2009's Fear No Pain is Finnish doomsters Lord Vicar's debut long-player; seven tracks in slightly over an hour, eh? None more doom! It's a decent enough, if largely generic effort, material like eight-minute opener Down The Nails and Born Of Jackal doing all the usual stuff, albeit with rather more panache than many of their contemporaries. Best track? Fourteen-minute closer The Funeral Pyre, opening with several minutes of acoustic-and-vocal work before the riffery kicks in. Kimi "Peter Inverted" Kärki is credited with Mellotron, but I'll be amazed if the brief, distant choir part on The Last Of The Templars is genuine. So; a surprisingly good album, although trimming twenty minutes of deadish wood would possibly improve matters. Three years on, Signs of Osiris is a distinct improvement, the band showing signs of
Osiris developing their own style, at least to an extent. Highlights? The eccentric, bass-led Child Witness, the largely acoustic Endless November and lengthy, fairly unheavy closer Sign Of Osiris Risen, although even the more generic material does the job without being too formulaic. A little more samplotron this time round, with distant, murky strings on Between The Blue Temple And The North Tower, more upfront ones on Endless November and choirs on the first part of Sign Of Osiris Risen, Isis And The Needle.
Los Super Seven should probably file under S, but since they're an American (albeit mostly Spanish-language) outfit, they'll stay here until someone tells me definitively otherwise. They're a Latin supergroup, apparently, regular members including Joe Ely, Flaco Jimenez, Rick Treviño and the now-deceased Freddy Fender, playing a Tex-Mex mix of Latin and American musics, with the accent on the former. 2001's Canto is their second album (of three to date), and while perfectly pleasant, isn't really going to excite anyone not already into the style, I suspect. David Hidalgo and Treviño both play samplotron, with a few seconds of either cellos or violas on Calle Dieceseis and Mellotron guitar on closer Baby, giving the sample game away.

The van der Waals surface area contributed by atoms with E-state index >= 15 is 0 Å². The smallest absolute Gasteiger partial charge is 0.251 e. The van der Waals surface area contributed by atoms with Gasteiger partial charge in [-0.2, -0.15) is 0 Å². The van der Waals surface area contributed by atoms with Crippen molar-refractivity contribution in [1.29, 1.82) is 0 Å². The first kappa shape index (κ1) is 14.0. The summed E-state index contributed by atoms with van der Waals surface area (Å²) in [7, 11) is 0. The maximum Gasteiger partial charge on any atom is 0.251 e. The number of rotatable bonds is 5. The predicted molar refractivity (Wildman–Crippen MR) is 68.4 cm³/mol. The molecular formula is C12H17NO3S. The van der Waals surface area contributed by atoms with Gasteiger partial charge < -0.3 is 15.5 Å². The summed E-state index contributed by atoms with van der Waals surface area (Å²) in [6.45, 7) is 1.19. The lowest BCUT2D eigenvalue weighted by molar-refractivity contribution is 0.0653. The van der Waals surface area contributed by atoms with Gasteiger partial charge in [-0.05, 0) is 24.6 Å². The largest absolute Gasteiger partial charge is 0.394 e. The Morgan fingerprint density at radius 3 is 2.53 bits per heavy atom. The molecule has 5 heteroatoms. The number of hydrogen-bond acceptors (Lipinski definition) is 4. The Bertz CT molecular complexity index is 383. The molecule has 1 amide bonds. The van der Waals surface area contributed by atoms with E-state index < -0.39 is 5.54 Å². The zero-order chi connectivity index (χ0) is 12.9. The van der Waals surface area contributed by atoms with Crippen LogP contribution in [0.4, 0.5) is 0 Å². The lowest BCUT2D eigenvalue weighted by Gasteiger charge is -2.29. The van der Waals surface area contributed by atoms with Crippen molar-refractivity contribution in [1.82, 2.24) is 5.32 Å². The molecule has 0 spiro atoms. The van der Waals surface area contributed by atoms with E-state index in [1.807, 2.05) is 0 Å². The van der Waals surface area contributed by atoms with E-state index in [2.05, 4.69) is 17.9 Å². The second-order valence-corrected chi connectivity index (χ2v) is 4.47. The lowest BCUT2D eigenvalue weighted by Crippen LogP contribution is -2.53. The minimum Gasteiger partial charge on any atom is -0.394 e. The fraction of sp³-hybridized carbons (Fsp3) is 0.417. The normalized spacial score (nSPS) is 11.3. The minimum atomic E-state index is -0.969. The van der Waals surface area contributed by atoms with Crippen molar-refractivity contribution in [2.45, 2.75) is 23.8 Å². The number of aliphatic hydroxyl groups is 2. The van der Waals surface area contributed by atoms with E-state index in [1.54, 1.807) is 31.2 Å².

Annett "Louisan" Päge is an anomaly: a German singer who sings in German, but sounds French. Huh? Well, going by her fifth album, 2011's In Meiner Mitte, her material resides more in the jazz/chanson tradition than anything more contemporary, although Louisan is only in her early thirties, making the record vastly more palatable than the pseudo-American singer-songwriter guff I'd expected. Best tracks? The opening title track, with its non-standard piano chords, the near-Americana of Würdest Du, pre-war café rave-up Pärchenallergie and sparse closer Vorsicht! Zerbrechlich, all enhanced by Louisan's pleasantly breathy voice. Friedrich Paravicini is credited with Mellotron, but the skronky strings on Schlaf (Morgen Früh Bist du Zurück) whine in all the wrong places, although the flutes sound fine; then again, it's the easiest sound to sample well. So; no actual Mellotron, but an album that, at its very least, is pleasant and inoffensive, although the highest accolade I can give it (and her) is that Annett Louisan almost succeeds in making German sound sexy.
Sadly, her follow-up, 2014's Zu Viel Information, is a massive disappointment, her 'pleasantly breathy' voice tipping over into 'faux-irritating-little-girl'. Sorry to be so negative, but material like listless opener Stars or Du Fehlst Mir So take a physical effort to endure, although she's at her best/least bad (delete as applicable) when she jazzes things up a bit (Ronny Und Johnny, Ey Na Du), or the rare occasions her balladry actually works (Dann Sag Ich's Ihr Halt, Papillon). Martin Gallop is credited with Mellotron on Stars and Besonders. Um, doing what? And where? So why even credit it? Next...
Sara Lov's fractured childhood (born American, kidnapped by her father, lived in Israel till her teens) has almost certainly informed her subsequent work, so it's unsurprising that her first full album, 2009's Seasoned Eyes Were Beaming, should be so subdued. As it happens, her main band, The Devics, are similarly quietly despairing, so it's probably fair to say that anyone who likes them will probably like Lov's solo work. Zac Rae plays alleged Chamberlin, with background strings on Frankie and Old Friends, although I suspect samples.